Conversion of ocular to generalized myasthenia gravis low in Asians
Although the conversion rate of ocular (OMG) to generalized (GMG) myasthenia gravis in Asian patients is low, thymoma and acetylcholine receptor (AchR) antibodies as well as positivity in repetitive nerve stimulation (RNS) studies all predict such generalization, a recent Singapore study has shown.
Over a median follow-up of 40.8 months, 10.6 percent of the participants initially diagnosed with OMG converted to GMG. In comparison, the 2-year conversion rate was 7.7 percent. [Muscle Nerve 2018;57:756-760]
Cox proportional hazards models corrected for sex and age found that concentration of the AchR antibodies was a significant predictive factor for conversion to GMG (hazard ratio [HR], 3.71; p=0.024). This was confirmed by measurements, which showed that titres were elevated in GMG converters (15.51±15.41 vs 9.38±10.941 nmol/L).
Thymoma, whether presumed upon radiological imaging (HR, 3.10; p=0.013) or pathologically confirmed through thymectomy (HR, 6.88; p=0.009), was likewise significantly predictive of OMG conversion to GMG.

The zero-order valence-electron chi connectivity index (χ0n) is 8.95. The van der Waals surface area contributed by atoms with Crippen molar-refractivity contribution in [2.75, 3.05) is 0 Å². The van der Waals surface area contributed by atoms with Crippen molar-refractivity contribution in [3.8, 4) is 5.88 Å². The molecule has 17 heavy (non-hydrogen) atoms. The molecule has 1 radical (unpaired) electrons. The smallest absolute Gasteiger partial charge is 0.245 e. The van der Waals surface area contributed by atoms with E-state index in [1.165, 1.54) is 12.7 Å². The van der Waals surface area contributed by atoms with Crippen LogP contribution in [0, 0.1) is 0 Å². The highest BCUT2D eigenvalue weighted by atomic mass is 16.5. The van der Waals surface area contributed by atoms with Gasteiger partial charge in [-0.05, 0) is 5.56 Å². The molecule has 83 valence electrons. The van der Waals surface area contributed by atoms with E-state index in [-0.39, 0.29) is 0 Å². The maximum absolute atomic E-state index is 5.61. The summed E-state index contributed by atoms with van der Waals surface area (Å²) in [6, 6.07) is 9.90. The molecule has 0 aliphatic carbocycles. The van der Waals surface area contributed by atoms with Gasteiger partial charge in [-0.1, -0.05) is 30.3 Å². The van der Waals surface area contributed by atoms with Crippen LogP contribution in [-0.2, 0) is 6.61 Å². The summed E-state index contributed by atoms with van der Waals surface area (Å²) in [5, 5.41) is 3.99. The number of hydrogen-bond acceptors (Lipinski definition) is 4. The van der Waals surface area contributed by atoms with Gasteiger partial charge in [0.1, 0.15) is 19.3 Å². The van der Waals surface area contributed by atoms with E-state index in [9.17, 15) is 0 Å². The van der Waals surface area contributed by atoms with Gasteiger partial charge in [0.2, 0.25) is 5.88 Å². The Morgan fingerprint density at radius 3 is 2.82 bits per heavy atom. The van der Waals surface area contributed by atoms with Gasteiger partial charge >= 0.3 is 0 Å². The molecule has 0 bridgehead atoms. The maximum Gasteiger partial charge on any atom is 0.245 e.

Positive findings in the RNS test also significantly increased the likelihood of conversion of OMG to GMG (HR, 4.42; p=0.003), as was confirmed by Kaplan-Meier survival curves.
The conversion rate calculated in the present study is relatively low compared with Caucasian populations, with reported figures ranging from 20–50 percent. According to researchers, differences in genetic backgrounds may account for this discrepancy.
“However, alternative explanations may also exist, including false OMG diagnosis and/or role of immunosuppression in reducing the conversion rate,” they noted.
Researchers recruited 155 OMG patients (median age at disease onset 59 years; 51.6 percent male) from the Singapore National Eye Centre and Singapore General Hospital. Conversion to GMG was defined as the occurrence of dyspnoea, dysarthria, motor weakness of the neck or extremities, or dysphagia.
Majority of the participants were of Chinese ethnicity (n=143), which was followed in number by the Malay (n=7) and Indian (n=5) ethnicities. Presenting signs occurred between 56–65 years of age in 23 percent of the patients, and the most common of which was isolated ptosis (53 percent).
The present study is limited by its retrospective design, small sample size and nonstandardized methods of evaluation and treatments, according to researchers. Future studies should account for these.
“In summary, we report a low conversion rate of OMG to GMG in an Asian population in Singapore as well as existence of three parameters with a strong predictive value for generalization: presence of AchR Abs, presence of presumed thymoma and positive RNS,” they said.
“Generalization was rare, albeit possible, beyond 2 years of follow-up. These findings may impact the management of this condition in Asia,” they added.